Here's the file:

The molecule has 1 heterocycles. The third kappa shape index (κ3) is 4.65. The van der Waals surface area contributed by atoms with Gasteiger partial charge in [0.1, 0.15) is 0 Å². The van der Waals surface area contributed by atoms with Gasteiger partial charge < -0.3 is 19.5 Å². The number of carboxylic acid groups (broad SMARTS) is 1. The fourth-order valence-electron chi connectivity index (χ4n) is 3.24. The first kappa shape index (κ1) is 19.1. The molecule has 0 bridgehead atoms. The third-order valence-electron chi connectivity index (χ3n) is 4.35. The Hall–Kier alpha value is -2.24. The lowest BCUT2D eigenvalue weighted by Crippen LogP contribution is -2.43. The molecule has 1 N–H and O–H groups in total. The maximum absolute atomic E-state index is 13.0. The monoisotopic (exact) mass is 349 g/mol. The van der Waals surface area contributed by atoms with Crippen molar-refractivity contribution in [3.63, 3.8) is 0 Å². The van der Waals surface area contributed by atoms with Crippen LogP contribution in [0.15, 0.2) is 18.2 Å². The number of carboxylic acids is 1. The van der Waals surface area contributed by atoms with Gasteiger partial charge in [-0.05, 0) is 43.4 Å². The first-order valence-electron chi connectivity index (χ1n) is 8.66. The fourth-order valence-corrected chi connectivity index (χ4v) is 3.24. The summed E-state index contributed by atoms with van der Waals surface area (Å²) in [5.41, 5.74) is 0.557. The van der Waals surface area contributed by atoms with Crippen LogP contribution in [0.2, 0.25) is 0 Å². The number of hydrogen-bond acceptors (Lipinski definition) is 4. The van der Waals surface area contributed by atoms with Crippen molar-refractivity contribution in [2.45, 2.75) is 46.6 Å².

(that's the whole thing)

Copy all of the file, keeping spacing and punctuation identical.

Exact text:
The molecule has 1 heterocycles. The third kappa shape index (κ3) is 4.65. The van der Waals surface area contributed by atoms with Gasteiger partial charge in [0.1, 0.15) is 0 Å². The van der Waals surface area contributed by atoms with Gasteiger partial charge < -0.3 is 19.5 Å². The number of carboxylic acid groups (broad SMARTS) is 1. The fourth-order valence-electron chi connectivity index (χ4n) is 3.24. The first kappa shape index (κ1) is 19.1. The molecule has 0 bridgehead atoms. The third-order valence-electron chi connectivity index (χ3n) is 4.35. The Hall–Kier alpha value is -2.24. The lowest BCUT2D eigenvalue weighted by Crippen LogP contribution is -2.43. The molecule has 1 N–H and O–H groups in total. The maximum absolute atomic E-state index is 13.0. The monoisotopic (exact) mass is 349 g/mol. The van der Waals surface area contributed by atoms with Crippen molar-refractivity contribution in [3.63, 3.8) is 0 Å². The van der Waals surface area contributed by atoms with Crippen LogP contribution in [0.15, 0.2) is 18.2 Å². The number of carboxylic acids is 1. The van der Waals surface area contributed by atoms with Gasteiger partial charge in [-0.05, 0) is 43.4 Å². The first-order valence-electron chi connectivity index (χ1n) is 8.66. The fourth-order valence-corrected chi connectivity index (χ4v) is 3.24. The summed E-state index contributed by atoms with van der Waals surface area (Å²) in [5.41, 5.74) is 0.557. The van der Waals surface area contributed by atoms with Crippen LogP contribution in [0.2, 0.25) is 0 Å². The number of hydrogen-bond acceptors (Lipinski definition) is 4. The van der Waals surface area contributed by atoms with Crippen molar-refractivity contribution in [2.45, 2.75) is 46.6 Å².